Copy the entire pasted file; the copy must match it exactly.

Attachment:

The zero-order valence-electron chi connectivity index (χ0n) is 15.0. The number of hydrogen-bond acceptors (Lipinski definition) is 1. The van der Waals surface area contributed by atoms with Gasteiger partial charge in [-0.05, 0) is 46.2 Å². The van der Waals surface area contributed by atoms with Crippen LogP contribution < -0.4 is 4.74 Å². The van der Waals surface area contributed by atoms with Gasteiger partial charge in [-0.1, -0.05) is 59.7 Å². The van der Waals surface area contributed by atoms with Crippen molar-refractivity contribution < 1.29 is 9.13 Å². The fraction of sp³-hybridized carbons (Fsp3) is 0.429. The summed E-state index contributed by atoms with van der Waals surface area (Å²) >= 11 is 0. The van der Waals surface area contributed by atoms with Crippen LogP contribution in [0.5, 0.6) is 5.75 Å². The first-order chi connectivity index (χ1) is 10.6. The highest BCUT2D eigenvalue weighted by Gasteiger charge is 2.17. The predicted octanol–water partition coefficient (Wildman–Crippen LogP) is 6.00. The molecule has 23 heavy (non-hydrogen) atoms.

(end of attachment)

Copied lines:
The zero-order valence-electron chi connectivity index (χ0n) is 15.0. The number of hydrogen-bond acceptors (Lipinski definition) is 1. The van der Waals surface area contributed by atoms with Gasteiger partial charge in [-0.05, 0) is 46.2 Å². The van der Waals surface area contributed by atoms with Crippen LogP contribution < -0.4 is 4.74 Å². The van der Waals surface area contributed by atoms with Gasteiger partial charge in [-0.1, -0.05) is 59.7 Å². The van der Waals surface area contributed by atoms with Crippen molar-refractivity contribution < 1.29 is 9.13 Å². The fraction of sp³-hybridized carbons (Fsp3) is 0.429. The summed E-state index contributed by atoms with van der Waals surface area (Å²) >= 11 is 0. The van der Waals surface area contributed by atoms with Crippen LogP contribution in [0.5, 0.6) is 5.75 Å². The first-order chi connectivity index (χ1) is 10.6. The highest BCUT2D eigenvalue weighted by Gasteiger charge is 2.17. The predicted octanol–water partition coefficient (Wildman–Crippen LogP) is 6.00. The molecule has 23 heavy (non-hydrogen) atoms.